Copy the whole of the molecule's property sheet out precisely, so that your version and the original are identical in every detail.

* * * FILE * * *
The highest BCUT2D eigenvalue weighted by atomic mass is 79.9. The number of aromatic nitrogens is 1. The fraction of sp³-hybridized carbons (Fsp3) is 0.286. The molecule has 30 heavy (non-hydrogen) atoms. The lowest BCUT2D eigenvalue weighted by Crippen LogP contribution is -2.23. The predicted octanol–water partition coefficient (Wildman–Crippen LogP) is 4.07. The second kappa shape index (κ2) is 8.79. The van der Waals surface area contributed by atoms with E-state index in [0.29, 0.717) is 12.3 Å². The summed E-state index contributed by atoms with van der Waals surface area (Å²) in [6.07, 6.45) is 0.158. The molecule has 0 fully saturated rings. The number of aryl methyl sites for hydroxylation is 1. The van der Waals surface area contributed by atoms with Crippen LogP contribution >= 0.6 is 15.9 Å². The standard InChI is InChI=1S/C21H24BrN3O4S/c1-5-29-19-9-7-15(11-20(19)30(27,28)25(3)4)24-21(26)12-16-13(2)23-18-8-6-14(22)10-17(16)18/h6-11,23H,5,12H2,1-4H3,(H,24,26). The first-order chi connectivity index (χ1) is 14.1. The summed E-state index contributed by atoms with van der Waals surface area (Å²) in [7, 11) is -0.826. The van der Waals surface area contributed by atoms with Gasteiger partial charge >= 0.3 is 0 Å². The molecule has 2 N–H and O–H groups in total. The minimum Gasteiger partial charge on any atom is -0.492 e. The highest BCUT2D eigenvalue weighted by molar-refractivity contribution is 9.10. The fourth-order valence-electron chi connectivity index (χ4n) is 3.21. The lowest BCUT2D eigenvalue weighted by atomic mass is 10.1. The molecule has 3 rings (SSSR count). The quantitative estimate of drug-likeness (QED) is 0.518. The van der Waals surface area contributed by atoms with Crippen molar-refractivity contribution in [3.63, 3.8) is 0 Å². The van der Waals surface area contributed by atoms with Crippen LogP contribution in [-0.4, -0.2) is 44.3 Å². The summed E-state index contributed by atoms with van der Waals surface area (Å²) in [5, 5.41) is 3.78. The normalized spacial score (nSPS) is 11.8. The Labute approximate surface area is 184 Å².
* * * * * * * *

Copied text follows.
The highest BCUT2D eigenvalue weighted by atomic mass is 79.9. The number of aromatic nitrogens is 1. The fraction of sp³-hybridized carbons (Fsp3) is 0.286. The molecule has 30 heavy (non-hydrogen) atoms. The lowest BCUT2D eigenvalue weighted by Crippen LogP contribution is -2.23. The predicted octanol–water partition coefficient (Wildman–Crippen LogP) is 4.07. The second kappa shape index (κ2) is 8.79. The van der Waals surface area contributed by atoms with E-state index in [0.29, 0.717) is 12.3 Å². The summed E-state index contributed by atoms with van der Waals surface area (Å²) in [6.07, 6.45) is 0.158. The molecule has 0 fully saturated rings. The number of aryl methyl sites for hydroxylation is 1. The van der Waals surface area contributed by atoms with Crippen LogP contribution >= 0.6 is 15.9 Å². The standard InChI is InChI=1S/C21H24BrN3O4S/c1-5-29-19-9-7-15(11-20(19)30(27,28)25(3)4)24-21(26)12-16-13(2)23-18-8-6-14(22)10-17(16)18/h6-11,23H,5,12H2,1-4H3,(H,24,26). The first-order chi connectivity index (χ1) is 14.1. The summed E-state index contributed by atoms with van der Waals surface area (Å²) in [7, 11) is -0.826. The van der Waals surface area contributed by atoms with Gasteiger partial charge >= 0.3 is 0 Å². The molecule has 2 N–H and O–H groups in total. The minimum Gasteiger partial charge on any atom is -0.492 e. The highest BCUT2D eigenvalue weighted by molar-refractivity contribution is 9.10. The fourth-order valence-electron chi connectivity index (χ4n) is 3.21. The lowest BCUT2D eigenvalue weighted by atomic mass is 10.1. The molecule has 3 rings (SSSR count). The quantitative estimate of drug-likeness (QED) is 0.518. The van der Waals surface area contributed by atoms with Crippen molar-refractivity contribution in [3.63, 3.8) is 0 Å². The van der Waals surface area contributed by atoms with Crippen LogP contribution in [-0.4, -0.2) is 44.3 Å². The summed E-state index contributed by atoms with van der Waals surface area (Å²) in [5, 5.41) is 3.78. The normalized spacial score (nSPS) is 11.8. The Labute approximate surface area is 184 Å².